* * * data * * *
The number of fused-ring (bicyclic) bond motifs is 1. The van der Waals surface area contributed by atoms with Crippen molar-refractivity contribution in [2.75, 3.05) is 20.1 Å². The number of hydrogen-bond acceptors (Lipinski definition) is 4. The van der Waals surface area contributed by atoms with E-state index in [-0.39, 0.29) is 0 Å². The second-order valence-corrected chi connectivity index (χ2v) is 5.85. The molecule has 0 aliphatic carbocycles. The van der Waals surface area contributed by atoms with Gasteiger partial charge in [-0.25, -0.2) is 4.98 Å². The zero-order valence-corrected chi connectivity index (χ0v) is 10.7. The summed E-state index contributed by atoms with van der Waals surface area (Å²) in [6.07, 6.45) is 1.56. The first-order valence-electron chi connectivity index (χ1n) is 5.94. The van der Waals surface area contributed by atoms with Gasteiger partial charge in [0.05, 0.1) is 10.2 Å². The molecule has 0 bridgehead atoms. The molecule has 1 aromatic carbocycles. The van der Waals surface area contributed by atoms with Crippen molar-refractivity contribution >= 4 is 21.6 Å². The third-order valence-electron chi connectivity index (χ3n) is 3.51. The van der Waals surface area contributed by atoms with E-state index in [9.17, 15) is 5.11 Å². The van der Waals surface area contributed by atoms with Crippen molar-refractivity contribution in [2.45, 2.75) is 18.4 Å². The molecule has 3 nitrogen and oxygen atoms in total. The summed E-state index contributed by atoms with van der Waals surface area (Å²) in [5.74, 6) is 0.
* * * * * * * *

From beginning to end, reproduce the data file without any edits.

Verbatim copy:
The number of fused-ring (bicyclic) bond motifs is 1. The van der Waals surface area contributed by atoms with Crippen molar-refractivity contribution in [2.75, 3.05) is 20.1 Å². The number of hydrogen-bond acceptors (Lipinski definition) is 4. The van der Waals surface area contributed by atoms with E-state index in [-0.39, 0.29) is 0 Å². The second-order valence-corrected chi connectivity index (χ2v) is 5.85. The molecule has 0 aliphatic carbocycles. The van der Waals surface area contributed by atoms with Gasteiger partial charge in [-0.25, -0.2) is 4.98 Å². The zero-order valence-corrected chi connectivity index (χ0v) is 10.7. The summed E-state index contributed by atoms with van der Waals surface area (Å²) in [6.07, 6.45) is 1.56. The first-order valence-electron chi connectivity index (χ1n) is 5.94. The van der Waals surface area contributed by atoms with Gasteiger partial charge in [0.05, 0.1) is 10.2 Å². The molecule has 0 bridgehead atoms. The molecule has 1 aromatic carbocycles. The van der Waals surface area contributed by atoms with Crippen molar-refractivity contribution >= 4 is 21.6 Å². The third-order valence-electron chi connectivity index (χ3n) is 3.51. The van der Waals surface area contributed by atoms with E-state index in [9.17, 15) is 5.11 Å². The van der Waals surface area contributed by atoms with Crippen molar-refractivity contribution in [2.45, 2.75) is 18.4 Å². The molecule has 3 nitrogen and oxygen atoms in total. The summed E-state index contributed by atoms with van der Waals surface area (Å²) in [5.74, 6) is 0.